Photograph of a man in a grey suit and bowler hat holding a black and white photograph of John Wilkes Booth.
Photo of William Diggle as Detective James McDevitt in the Ford’s Theatre “History on Foot” walking tour Investigation: Detective McDevitt. Photo by Gary Erskine.

The McDevitt Files: Exploring the Conspiracy with William Diggle

4 min read

This summer we are interviewing each of the three guides who play Detective James McDevitt on our History on Foot walking tour. The tour Investigation: Detective McDevitt takes up to 40 visitors on an interactive journey through the facts and faces of the crime that changed American history and investigates whether Lincoln’s murder was part of a larger conspiracy.

James McDevitt is the name of a true-life 1860s detective who worked at the Metropolitan Police Department during the time of the Lincoln assassination and trial. We recently spoke with one of our guides, William Diggle, for a few behind-the-scenes insights about playing McDevitt on the streets of D.C.

William Diggle portrays true-life detective James McDevitt on the Ford’s Theatre walking tour. Photo by Gary Erskine.

In Spring of 2012, William Diggle was performing the role of Thomas Jefferson at Ford’s in 1776 with another of our detective McDevitts, Matthew A. Anderson. Matthew would often lead a morning History on Foot tour and then immediately perform in 1776. “He and I would chat about the tours when he returned and they sounded like something I’d enjoy doing,” Diggle explained. “I told him to let the powers that be know that I would be interested if a spot came open.” In September 2012 a spot became available, and Diggle was invited to join the team.

Investigation: Detective McDevitt goes into extensive detail about the entire conspiracy surrounding the events of April 14, 1865. The tour explores not just what happened at Ford’s Theatre, but everything that happened throughout the city on the fateful night of Lincoln’s assassination. Not many people know the full story, and for Diggle, that is what makes being McDevitt so rewarding. “Seeing the looks on people’s faces when they realize the true extent of Booth’s plan to cripple the federal government makes me feel I’m sharing an important part of history with them. Occasionally, I get a young person who hangs on my every word and then asks insightful questions at the end of tour. Those are some of the most rewarding moments.”

Actors use photos and other evidence along the tour.

During the tour, McDevitt leads the group through various sites, starting at the historic Ford’s Theatre and following (on foot) the assassination conspiracy all the way to the White House. Diggle marvels at how much D.C. has changed since the 1800s. “[Before being McDevitt] I didn’t know that cows would graze on the national mall during the 1860s. It was such a different time.”

History on Foot is one of many walking tours in the district, however Diggle believes that it offers something that none of the others can. “This tour doesn’t just recite facts or tell anecdotes like many of the others. The scripted nature of the piece gives the narrative a solid beginning, middle and end, sharing tons of facts while telling an interesting story using historical photos and letters.”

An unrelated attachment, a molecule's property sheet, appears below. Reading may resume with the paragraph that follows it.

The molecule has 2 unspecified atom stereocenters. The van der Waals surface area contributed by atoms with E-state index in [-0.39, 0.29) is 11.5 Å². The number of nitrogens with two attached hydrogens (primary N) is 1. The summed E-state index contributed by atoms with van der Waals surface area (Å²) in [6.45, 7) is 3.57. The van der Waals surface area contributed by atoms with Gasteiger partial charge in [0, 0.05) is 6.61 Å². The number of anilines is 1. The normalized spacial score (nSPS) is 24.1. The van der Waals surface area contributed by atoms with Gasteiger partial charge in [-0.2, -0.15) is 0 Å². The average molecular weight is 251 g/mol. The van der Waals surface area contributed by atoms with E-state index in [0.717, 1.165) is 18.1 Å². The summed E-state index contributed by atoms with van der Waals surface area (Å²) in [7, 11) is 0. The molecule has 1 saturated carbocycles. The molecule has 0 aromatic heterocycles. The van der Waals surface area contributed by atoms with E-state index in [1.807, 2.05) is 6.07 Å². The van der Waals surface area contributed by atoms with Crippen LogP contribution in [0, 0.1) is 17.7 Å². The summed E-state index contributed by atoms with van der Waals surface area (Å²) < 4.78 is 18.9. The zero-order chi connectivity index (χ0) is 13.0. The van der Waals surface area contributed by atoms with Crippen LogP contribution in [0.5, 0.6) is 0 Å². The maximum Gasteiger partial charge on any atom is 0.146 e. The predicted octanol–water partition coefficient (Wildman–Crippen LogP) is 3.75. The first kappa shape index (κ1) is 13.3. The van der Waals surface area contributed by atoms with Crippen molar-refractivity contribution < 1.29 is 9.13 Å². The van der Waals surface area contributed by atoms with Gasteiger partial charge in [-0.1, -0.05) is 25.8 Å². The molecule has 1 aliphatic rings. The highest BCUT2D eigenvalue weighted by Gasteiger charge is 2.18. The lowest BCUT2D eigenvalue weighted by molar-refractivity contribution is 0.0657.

Diggle also leads the Distance Learning version of Investigation: Detective McDevitt with the Ford’s Theatre Education Department. Distance Learning is a program that allows students to attend a virtual McDevitt tour without ever leaving their classrooms in states throughout the country. Diggle explains Distance Learning’s benefits saying, “Distance learning really distills the story down to its essence and shares a number of pictures from the time period. The slide show behind me is probably the coolest part.” You can find out more about Distance Learning on The Ford’s Theatre website.

History on Foot tours involve some audience participation. Those on the tours are recruited as deputies and share clues with McDevitt to uncover information about the conspiracy. The people who enjoy the tour the most are the ones that engage the most. The people Diggle likes to have on his tours best are “people who have a thirst for historical knowledge… and who walk quickly.”

The interactive/live aspect of the History on Foot tour makes each tour a little bit different. “At one point we had to wait 15 minutes at the corner of 14th and E Streets as a presidential motorcade went past. It slowed us down, but the people on the tour were really excited to get a glimpse of the limos.” You never know what can happen on the streets of downtown Washington, D.C.!

Diggle leads tours a couple times a week for both large and small groups. However, he does have a life outside of McDevitt. In his free time he likes to jog around the National Mall and along the river. But first and foremost, Diggle is a D.C. stage actor. He has worked at Ford’s many times over the years, and he keeps coming back for more. “Ford’s has a staff of great people and brings in awesome artists from outside D.C. I’m just happy to have the opportunity to do diverse work in a friendly and artistically open environment.”

Read more about Diggle’s tour.

Alex Johnson is a former Ford’s Theatre Marketing and Communications Intern and a graduate of American University with a double major in Public Communication and Theatre Performance. Originally from Northern Virginia, Alex is an aspiring actress.

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Alex Johnson was a former Ford’s Theatre Marketing and Communications Intern


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